Observational Study
Copyright ©The Author(s) 2018. Published by Baishideng Publishing Group Inc. All rights reserved.
World J Radiol. Oct 28, 2018; 10(10): 124-134
Published online Oct 28, 2018. doi: 10.4329/wjr.v10.i10.124
Reproducibility of thrombus volume quantification in multicenter computed tomography pulmonary angiography studies
Audrey E Kaufman, Alison N Pruzan, Ching Hsu, Sarayu Ramachandran, Adam Jacobi, Indravadan Patel, Lee Schwocho, Michele F Mercuri, Zahi A Fayad, Venkatesh Mani
Audrey E Kaufman, Alison N Pruzan, Sarayu Ramachandran, Adam Jacobi, Indravadan Patel, Lee Schwocho, Michele F Mercuri, Zahi A Fayad, Venkatesh Mani, Department of Radiology, Icahn School of Medicine at Mount Sinai, New York, NY 10029, United States
Audrey E Kaufman, Alison N Pruzan, Sarayu Ramachandran, Zahi A Fayad, Venkatesh Mani, Translational and Molecular Imaging Institute, Icahn School of Medicine at Mount Sinai, Hess Center for Science and Medicine, New York, NY 10029, United States
Ching Hsu, Indravadan Patel, Lee Schwocho, Michele F Mercuri, Daiichi Sankyo Inc., Basking Ridge, NJ 07920, United States
ORCID number: Audrey E Kaufman (0000-0002-9221-9004); Alison Pruzan (0000-0002-3054-6341); Ching Hsu (0000-0003-0616-2468); Sarayu Ramachandran (0000-0002-9917-5876); Adam Jacobi (0000-0002-9057-9129); Indravadan Patel (0000-0001-6138-0850); Lee Schwocho (0000-0002-3030-799X); Michele F Mercuri (0000-0003-2266-4812); Zahi A Fayad (0000-0002-3439-7347); Venkatesh Mani (0000-0002-0432-2918).
Author contributions: All authors designed the experiment; Kaufman AE, Pruzan AN, Ramachandran S, Mani V performed the experiment; Kaufman AE and Pruzan AN performed the image analysis; Hsu C, Pruzan AN and Mani V performed statistical analysis; Kaufman AE and Mani V wrote the draft of the manuscript; all authors critically reviewed the manuscript.
Institutional review board statement: This study was submitted to the Institutional Review Board (IRB) of the Icahn School of Medicine at Mount Sinai but was deemed that no IRB approval was necessary for conduct of this study [See Determination regarding engagement in human research letter from the program for protection of research subjects (PPHS) office IRB].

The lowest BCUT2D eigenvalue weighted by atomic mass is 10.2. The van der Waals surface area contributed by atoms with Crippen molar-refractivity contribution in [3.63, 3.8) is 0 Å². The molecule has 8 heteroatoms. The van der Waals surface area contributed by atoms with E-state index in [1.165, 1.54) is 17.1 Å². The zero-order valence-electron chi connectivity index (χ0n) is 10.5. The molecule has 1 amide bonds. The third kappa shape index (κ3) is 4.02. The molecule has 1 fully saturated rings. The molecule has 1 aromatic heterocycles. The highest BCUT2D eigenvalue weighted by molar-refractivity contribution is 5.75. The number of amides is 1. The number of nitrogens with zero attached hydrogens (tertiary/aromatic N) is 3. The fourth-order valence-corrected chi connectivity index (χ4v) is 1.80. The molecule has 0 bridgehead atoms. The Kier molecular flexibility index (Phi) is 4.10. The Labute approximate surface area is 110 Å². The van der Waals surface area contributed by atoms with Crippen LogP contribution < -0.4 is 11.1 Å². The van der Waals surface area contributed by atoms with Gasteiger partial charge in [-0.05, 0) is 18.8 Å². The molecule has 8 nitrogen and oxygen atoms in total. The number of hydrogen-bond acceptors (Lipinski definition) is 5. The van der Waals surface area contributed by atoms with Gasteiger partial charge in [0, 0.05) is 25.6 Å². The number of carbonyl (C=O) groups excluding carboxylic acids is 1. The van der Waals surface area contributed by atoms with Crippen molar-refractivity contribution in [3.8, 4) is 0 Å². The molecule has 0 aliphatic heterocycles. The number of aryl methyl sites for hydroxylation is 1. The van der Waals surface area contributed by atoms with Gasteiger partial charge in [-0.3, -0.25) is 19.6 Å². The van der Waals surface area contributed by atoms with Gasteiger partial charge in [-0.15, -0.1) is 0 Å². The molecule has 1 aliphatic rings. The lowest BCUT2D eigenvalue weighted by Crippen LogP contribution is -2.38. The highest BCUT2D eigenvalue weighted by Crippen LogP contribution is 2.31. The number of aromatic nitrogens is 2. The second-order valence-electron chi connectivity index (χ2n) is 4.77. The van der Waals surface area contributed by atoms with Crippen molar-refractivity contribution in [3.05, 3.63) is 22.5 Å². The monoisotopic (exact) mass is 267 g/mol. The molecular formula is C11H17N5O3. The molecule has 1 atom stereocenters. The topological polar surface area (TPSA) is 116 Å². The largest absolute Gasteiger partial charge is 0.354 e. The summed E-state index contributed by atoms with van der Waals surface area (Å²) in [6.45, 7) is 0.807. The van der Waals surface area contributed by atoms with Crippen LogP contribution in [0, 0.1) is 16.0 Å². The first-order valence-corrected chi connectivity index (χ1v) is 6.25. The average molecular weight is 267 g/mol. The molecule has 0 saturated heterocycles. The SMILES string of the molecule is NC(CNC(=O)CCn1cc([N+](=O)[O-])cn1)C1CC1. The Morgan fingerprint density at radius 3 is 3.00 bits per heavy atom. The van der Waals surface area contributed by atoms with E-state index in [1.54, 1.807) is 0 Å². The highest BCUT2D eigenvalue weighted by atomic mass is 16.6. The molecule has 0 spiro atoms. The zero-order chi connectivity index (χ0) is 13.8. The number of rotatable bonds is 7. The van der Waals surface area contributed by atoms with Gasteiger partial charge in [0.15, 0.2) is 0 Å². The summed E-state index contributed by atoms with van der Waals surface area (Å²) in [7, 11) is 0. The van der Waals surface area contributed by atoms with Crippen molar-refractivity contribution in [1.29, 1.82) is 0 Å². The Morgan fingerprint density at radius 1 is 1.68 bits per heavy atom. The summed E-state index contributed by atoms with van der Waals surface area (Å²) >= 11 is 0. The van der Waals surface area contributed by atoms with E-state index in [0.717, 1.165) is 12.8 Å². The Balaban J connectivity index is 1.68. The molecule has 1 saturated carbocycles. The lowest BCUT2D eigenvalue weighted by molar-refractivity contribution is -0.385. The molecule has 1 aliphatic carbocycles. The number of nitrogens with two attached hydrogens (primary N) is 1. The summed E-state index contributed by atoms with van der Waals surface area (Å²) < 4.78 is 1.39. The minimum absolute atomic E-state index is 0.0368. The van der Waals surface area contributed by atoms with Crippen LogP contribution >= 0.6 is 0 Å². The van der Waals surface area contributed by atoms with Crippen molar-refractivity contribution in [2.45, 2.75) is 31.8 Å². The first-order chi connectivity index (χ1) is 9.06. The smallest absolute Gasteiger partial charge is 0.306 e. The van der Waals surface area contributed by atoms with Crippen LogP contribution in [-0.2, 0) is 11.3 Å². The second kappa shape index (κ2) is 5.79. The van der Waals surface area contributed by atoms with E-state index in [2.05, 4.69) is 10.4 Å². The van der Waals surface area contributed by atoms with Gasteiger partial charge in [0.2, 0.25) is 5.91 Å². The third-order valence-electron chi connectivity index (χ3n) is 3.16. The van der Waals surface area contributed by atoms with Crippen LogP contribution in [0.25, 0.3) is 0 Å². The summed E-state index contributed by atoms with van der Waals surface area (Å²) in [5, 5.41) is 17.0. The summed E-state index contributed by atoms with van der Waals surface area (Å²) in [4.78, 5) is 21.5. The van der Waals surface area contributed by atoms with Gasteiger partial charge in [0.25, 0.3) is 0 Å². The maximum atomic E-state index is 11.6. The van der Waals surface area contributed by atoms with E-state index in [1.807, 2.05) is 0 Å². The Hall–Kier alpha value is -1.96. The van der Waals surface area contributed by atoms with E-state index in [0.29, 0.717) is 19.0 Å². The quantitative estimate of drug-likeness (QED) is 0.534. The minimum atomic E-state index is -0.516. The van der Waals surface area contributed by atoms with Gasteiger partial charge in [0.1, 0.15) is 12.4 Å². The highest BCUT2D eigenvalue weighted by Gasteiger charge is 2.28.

Informed consent statement: Waiver of informed consent was obtained from the Institutional Review Board as only deidentified data was used in this study. The images analyzed for this study were anonymized and devoid of any Protected Health Information.
Conflict-of-interest statement: Ching Hsu, Indravadan Patel, Lee Schwocho, Michele F Mercuri are employees of Daiichi Sankyo Inc. All other authors have no conflicts to disclose.
Data sharing statement: Once published and after appropriate safeguard to ensure that the data is devoid of any identifiers, the data used for the analysis for this study will be shared on the Mount Sinai data sharing portal according to Institutional guidelines.
Open-Access: This article is an open-access article which was selected by an in-house editor and fully peer-reviewed by external reviewers. It is distributed in accordance with the Creative Commons Attribution Non Commercial (CC BY-NC 4.0) license, which permits others to distribute, remix, adapt, build upon this work non-commercially, and license their derivative works on different terms, provided the original work is properly cited and the use is non-commercial. See: http://creativecommons.org/licenses/by-nc/4.0/
Correspondence to: Venkatesh Mani, PhD, Associate Professor, Department of Radiology, Icahn School of Medicine at Mount Sinai, 1470 Madison Avenue, New York, NY 10029, United States. venkatesh.mani@mountsinai.org
Telephone: +1-212-8248454 Fax: +1-646-5379589
Received: June 1, 2018
Peer-review started: June 1, 2018
First decision: July 23, 2018
Revised: July 27, 2018
Accepted: August 4, 2018
Article in press: August 4, 2018
Published online: October 28, 2018

Abstract
AIM

To evaluate reproducibility of pulmonary embolism (PE) clot volume quantification using computed tomography pulmonary angiogram (CTPA) in a multicenter setting.

METHODS

This study was performed using anonymized data in conformance with HIPAA and IRB Regulations (March 2015-November 2016). Anonymized CTPA data was acquired from 23 scanners from 18 imaging centers using each site’s standard PE protocol. Two independent analysts measured PE volumes using a semi-automated region-growing algorithm on an FDA-approved image analysis platform. Total thrombus volume (TTV) was calculated per patient as the primary endpoint. Secondary endpoints were individual thrombus volume (ITV), Qanadli score and modified Qanadli score per patient. Inter- and intra-observer reproducibility were assessed using intra-class correlation coefficient (ICC) and Bland-Altman analysis.

RESULTS